Learning and Teaching Strategies:

This module will be delivered through a combined weekly lecture andseminar plus tutorial support.Where appropriate supporting resources will also be made available online. Seminar sessionswillbe designed to encourage student participation and will support students in strengthening their skills of presentation, discussion,argument anddebate,and in evaluating, interpreting and using secondary and primary sources.

Assessment:

Module

Mode

Weighting %

Length

Submission Date

The Witch-Hunt in East Anglia and Beyond         

Oral Pres     

10

10 minutes       

As scheduled

Essay 40 2,000 words Week 10

Exam

50

2 hours

End of Semester Two


B. Levack, The Witch-Hunt in Early Modern Europe, (Harlow, 2006)

M. Gaskill, The Witch-Hunt: A Very Short Introduction, (Oxford, 2011)

J. Barry, (ed.), Advances in Witchcraft Historiography, (Basingstoke, 2007)

Further Reading

N.B. A full reading list is included in a module handbook which will be provided in the first week of teaching

L.Apps & A.Gow, Male Witches in Early Modern Europe. (Manchester, 2003)

R.Briggs, Witches and Neighbours: The Social and Cultural Context of European Witchcraft, (London, 2002)

I.Bunn & G.Geis, A Trial of Witches: A Seventeenth-Century Witchcraft Prosecution, (London, 1997)

J.Callow & G.Scarre, Witchcraft and Magic in Sixteenth and Seventeenth Century Europe, (London, 2001)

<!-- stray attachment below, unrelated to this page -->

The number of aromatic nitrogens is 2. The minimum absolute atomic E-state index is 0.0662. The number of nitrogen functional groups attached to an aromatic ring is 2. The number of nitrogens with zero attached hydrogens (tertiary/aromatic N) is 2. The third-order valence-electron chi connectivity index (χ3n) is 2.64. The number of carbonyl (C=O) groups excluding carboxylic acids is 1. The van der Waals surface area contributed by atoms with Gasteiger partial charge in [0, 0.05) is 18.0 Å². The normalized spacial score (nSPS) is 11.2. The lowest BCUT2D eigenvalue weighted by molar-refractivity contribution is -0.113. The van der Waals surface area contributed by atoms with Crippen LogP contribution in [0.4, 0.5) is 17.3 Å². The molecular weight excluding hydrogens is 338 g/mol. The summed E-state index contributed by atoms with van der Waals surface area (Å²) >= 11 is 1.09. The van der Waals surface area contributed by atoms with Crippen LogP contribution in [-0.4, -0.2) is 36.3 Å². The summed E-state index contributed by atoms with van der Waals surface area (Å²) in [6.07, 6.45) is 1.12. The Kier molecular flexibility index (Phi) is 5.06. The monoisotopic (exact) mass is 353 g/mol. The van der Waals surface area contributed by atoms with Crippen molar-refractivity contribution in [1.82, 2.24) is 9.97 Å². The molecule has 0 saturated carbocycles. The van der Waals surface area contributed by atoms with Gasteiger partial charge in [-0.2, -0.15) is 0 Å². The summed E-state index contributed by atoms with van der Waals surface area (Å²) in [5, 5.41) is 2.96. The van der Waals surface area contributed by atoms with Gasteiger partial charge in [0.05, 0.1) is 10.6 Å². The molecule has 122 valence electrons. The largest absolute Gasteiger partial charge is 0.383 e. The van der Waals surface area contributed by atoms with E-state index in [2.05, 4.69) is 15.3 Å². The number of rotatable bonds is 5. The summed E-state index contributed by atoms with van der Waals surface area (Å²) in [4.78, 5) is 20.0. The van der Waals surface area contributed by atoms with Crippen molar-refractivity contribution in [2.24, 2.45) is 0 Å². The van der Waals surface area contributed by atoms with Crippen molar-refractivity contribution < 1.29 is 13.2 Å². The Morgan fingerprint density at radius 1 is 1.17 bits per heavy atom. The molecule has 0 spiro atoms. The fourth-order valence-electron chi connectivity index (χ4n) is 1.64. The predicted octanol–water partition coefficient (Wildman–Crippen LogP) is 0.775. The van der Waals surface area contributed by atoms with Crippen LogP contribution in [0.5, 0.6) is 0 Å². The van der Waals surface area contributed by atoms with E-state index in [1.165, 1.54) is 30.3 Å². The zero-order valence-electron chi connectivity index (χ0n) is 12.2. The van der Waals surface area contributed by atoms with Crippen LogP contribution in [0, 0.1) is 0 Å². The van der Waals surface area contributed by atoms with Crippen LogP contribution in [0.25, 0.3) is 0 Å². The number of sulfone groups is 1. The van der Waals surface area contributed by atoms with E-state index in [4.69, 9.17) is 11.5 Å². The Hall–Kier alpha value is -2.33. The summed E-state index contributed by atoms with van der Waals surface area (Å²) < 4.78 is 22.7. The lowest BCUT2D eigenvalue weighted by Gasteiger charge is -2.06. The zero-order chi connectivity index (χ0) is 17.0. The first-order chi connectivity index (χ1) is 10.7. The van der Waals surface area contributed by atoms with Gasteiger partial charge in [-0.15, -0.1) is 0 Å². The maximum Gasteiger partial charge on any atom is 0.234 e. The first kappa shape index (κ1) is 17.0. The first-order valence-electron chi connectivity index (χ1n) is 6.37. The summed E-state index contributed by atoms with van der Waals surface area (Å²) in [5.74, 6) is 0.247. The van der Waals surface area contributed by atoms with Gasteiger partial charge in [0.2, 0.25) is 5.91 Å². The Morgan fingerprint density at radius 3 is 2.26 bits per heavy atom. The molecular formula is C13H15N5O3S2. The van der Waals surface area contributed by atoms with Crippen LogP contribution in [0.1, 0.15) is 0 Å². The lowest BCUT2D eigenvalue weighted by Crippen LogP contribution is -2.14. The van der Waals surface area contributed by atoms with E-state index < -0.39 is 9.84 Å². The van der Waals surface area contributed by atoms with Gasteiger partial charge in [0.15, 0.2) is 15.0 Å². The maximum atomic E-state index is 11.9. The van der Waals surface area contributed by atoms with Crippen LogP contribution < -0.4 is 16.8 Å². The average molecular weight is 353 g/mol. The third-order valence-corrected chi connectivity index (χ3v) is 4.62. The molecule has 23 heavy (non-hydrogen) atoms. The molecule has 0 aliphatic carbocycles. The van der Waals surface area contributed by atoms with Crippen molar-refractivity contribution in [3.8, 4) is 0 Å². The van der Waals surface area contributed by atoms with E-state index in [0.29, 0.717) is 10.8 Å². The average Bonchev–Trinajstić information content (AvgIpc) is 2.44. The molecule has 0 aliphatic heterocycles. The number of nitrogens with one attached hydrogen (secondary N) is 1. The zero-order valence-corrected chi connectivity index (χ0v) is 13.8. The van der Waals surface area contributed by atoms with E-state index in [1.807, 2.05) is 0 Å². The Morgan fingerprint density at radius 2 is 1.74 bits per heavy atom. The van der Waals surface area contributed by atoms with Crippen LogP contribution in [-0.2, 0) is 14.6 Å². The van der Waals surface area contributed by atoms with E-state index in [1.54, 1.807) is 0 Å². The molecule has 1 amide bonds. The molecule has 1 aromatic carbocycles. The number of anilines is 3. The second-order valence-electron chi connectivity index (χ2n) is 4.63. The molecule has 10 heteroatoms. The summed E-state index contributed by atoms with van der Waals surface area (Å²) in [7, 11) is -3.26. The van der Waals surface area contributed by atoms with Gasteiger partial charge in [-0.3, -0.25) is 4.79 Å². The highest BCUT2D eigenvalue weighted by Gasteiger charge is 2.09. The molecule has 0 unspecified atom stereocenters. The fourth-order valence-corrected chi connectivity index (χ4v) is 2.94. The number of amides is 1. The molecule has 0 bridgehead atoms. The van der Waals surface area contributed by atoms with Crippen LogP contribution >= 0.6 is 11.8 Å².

S.Clark, Thinking with Demons: The Idea of Witchcraft in Early Modern Europe, (Oxford, 1997)

J.Durrant, Witchcraft, Gender and Society in Early Modern Germany, (Leiden, 2007)

M.Gibson (ed.) Witchcraft and Society in England and America, 1550-1750, (Cornell, London, 2003)

M.Gaskill, Crime and Mentalities in Early Modern England, (Cambridge, 2000).

M.Gaskill, Witchfinders: A Seventeenth Century English Tragedy, (London, 2006)

A.C.Kors & E.Peters (eds.), Witchcraft in Europe 1100-1700: A Documentary History, (London, 1995)

C.Koslofsky, Evenings Empire: A History of the Night in Early Modern Europe, (Cambridge, 2011)

C.Larner, Enemies of God: The Witch-Hunt in Scotland, (Edinburgh, 1981)

A.Macfarlane, Witchcraft in Tudor and Stuart England, (London, 1999)

A.McShane and G.Walker, (eds.), The Extraordinary and the Everyday in Early Modern England, (Basingstoke, 2011)

D.Oldridge (ed.), The Witchcraft Reader, 2nd edn., (Abingdon, 2008).

D.Purkiss, The Witch in History: Early Modern and Twentieth-Century Representations, (London, 1996)

L.Roper, Witch Craze: Terror and Fantasy in Baroque Germany, (Yale, 2004)

L.Roper, The Witch in the Western Imagination, (Virginia, 2011)

A.Rowlands, Witchcraft and Masculinities in Early Modern Europe, (Basingstoke, 2009)

R.Schulte, Man as Witch: Male Witches in Central Europe, (Basingstoke, 2009)

J.A.Sharpe, Witchcraft in Early Modern England (Harlow, 2001)

K.Thomas, Religion and the Decline of Magic: Studies in Popular Beliefs in 16th- and 17th-Century England, (London, 1971)